Teamwork vs. individual brilliance

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Coach Greg Ryan knows the United States' Women's World Cup semifinal against Brazil on Thursday will provide the ultimate contrasting battle between teamwork and individual brilliance.

Ryan's team is a collective unit, having lived together in a residency program leading up to the tournament and operating with a high level of understanding and organization forged by hundreds of training sessions and more than 50 matches over the past two years.

While there are experienced veterans like Kristine Lilly and standout stars such as Abby Wambach, no one in the U.S. squad is put on a pedestal.

"With us, it is never about one player," said Lilly, who is playing in her fifth World Cup and hopes to add to the championship medals she won in 1991 and 1999. "The team means everything to us."

With Brazil, things are different. In playmaker Marta, the South Americans possess arguably the greatest talent in the women's game. The current FIFA Women's World Player of the Year is capable of turning matches with a superb array of skills, and when Marta's colleagues claim that she "plays like a man," they mean it with the utmost respect.

Such appreciation is something that is often denied to Marta in her homeland, where the profile of the successful national men's team leaves little room for interest in the women's squad. Marta has sought her fame and fortune overseas and plays her club soccer with Umea in Sweden, where she is a more recognizable and popular figure than in Brazil.

If the Americans can keep Marta under wraps, then they should have little to fear from the rest of Brazil's lineup, which is liable to lose shape under pressure. However, that is easier said than done. Solving the Marta problem will be a big challenge for Ryan due to her devilish changes of pace, which mean she can be difficult to mark one-on-one.

Leslie Osborne is expected to do most of the defensive dirty work. Ryan may also try to spring a trap, using a zonal system to deny Marta space when she advances into dangerous positions. Australia made containing the 21-year-old its main focus in the quarterfinals, a ploy which nearly earned the Aussies an upset win before Brazil struck late to clinch victory.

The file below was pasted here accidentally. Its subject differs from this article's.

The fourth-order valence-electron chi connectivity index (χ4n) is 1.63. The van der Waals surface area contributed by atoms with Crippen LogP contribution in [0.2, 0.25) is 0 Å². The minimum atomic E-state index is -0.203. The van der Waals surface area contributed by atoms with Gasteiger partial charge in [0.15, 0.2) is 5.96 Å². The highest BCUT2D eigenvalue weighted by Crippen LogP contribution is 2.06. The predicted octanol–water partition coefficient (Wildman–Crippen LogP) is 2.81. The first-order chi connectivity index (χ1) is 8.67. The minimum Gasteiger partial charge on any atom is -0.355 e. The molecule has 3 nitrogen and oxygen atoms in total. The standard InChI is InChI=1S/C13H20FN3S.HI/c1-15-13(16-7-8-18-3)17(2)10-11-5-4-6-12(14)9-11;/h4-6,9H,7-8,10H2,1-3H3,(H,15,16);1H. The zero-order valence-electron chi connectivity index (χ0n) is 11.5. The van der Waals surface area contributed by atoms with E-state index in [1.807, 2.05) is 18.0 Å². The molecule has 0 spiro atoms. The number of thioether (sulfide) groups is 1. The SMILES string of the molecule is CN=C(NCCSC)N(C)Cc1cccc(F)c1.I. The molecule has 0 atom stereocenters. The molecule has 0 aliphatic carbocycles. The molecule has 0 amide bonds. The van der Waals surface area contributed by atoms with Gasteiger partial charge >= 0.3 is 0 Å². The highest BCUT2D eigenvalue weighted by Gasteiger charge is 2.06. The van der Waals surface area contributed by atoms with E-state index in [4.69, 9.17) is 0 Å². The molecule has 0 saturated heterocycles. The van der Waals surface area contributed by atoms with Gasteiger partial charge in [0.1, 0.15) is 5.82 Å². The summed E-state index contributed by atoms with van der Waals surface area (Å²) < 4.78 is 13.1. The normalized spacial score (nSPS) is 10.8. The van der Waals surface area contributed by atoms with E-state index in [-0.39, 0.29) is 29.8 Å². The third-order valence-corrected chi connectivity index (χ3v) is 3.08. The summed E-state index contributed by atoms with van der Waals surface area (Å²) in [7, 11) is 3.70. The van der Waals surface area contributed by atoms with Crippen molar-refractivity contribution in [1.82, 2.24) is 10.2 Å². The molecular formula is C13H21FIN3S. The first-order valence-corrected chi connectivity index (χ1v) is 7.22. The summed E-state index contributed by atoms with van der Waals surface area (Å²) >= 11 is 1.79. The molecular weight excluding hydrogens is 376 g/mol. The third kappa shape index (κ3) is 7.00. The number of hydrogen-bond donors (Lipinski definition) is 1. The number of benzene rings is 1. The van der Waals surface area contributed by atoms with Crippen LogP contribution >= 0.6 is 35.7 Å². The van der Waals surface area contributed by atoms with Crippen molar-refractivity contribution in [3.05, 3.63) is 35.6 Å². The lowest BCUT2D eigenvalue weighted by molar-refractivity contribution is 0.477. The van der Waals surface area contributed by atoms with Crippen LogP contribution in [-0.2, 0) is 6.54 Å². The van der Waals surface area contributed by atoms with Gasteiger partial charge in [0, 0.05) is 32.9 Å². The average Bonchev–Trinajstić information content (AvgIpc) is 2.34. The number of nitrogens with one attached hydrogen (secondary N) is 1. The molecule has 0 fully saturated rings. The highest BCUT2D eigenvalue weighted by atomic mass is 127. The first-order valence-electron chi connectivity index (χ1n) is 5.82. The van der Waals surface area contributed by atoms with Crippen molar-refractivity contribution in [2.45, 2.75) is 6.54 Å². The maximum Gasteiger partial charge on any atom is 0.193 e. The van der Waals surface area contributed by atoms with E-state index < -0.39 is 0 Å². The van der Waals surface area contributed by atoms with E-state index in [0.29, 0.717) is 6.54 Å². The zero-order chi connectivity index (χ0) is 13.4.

Ryan was joking when he claimed the only way to stop Marta was to "put all 11 players right around her," but he is well aware that she is the biggest obstacle between his squad and a showdown with either Germany or Norway in Sunday's final.

"It is a challenge," Ryan said. "We will come up with some different scenarios and different ideas on how to cope with certain situations. We have met with big challenges before and responded well to them."

The U.S. has looked more assured as the tournament has progressed, reeling off three wins since their opening draw against North Korea. By grinding down a greatly improved England team in a 3-0 quarterfinal rout, the Americans proved they have the willpower, as well as the ability, to win the title.

Wambach should enjoy herself in attack against the Brazilians and is unlikely to be fazed even if they attempt a repeat of rough (and ultimately ineffective) tactics used against the U.S. in a 2-0 friendly defeat in June. She poses a significant aerial threat and has the strength to hold off Brazil captain Aline, who is likely to be given the responsibility of marking Wambach.

Wambach believes that over the course of 90 minutes in Hangzhou it will be the chemistry of the U.S. unit that will prove decisive.

"It is time to step up and we know it," Wambach said. "We believe in each other and that belief is the greatest asset you can have."